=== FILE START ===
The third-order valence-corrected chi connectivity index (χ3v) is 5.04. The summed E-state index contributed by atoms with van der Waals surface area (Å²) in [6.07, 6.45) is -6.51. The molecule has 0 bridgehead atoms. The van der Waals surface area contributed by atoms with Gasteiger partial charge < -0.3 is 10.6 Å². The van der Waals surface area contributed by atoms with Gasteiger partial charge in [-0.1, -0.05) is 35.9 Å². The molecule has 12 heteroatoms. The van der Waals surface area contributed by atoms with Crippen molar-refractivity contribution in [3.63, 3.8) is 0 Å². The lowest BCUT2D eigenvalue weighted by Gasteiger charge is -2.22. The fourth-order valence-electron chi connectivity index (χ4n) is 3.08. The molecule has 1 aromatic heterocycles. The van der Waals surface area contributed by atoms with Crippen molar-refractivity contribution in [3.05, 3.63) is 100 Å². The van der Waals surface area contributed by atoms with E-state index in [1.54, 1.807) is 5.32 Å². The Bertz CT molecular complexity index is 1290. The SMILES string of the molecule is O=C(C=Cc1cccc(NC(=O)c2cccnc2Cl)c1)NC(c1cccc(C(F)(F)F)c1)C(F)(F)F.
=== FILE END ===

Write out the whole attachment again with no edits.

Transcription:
The third-order valence-corrected chi connectivity index (χ3v) is 5.04. The summed E-state index contributed by atoms with van der Waals surface area (Å²) in [6.07, 6.45) is -6.51. The molecule has 0 bridgehead atoms. The van der Waals surface area contributed by atoms with Gasteiger partial charge < -0.3 is 10.6 Å². The van der Waals surface area contributed by atoms with Gasteiger partial charge in [-0.1, -0.05) is 35.9 Å². The molecule has 12 heteroatoms. The van der Waals surface area contributed by atoms with Crippen molar-refractivity contribution in [3.63, 3.8) is 0 Å². The lowest BCUT2D eigenvalue weighted by Gasteiger charge is -2.22. The fourth-order valence-electron chi connectivity index (χ4n) is 3.08. The molecule has 1 aromatic heterocycles. The van der Waals surface area contributed by atoms with Crippen molar-refractivity contribution in [3.05, 3.63) is 100 Å². The van der Waals surface area contributed by atoms with E-state index in [1.54, 1.807) is 5.32 Å². The Bertz CT molecular complexity index is 1290. The SMILES string of the molecule is O=C(C=Cc1cccc(NC(=O)c2cccnc2Cl)c1)NC(c1cccc(C(F)(F)F)c1)C(F)(F)F.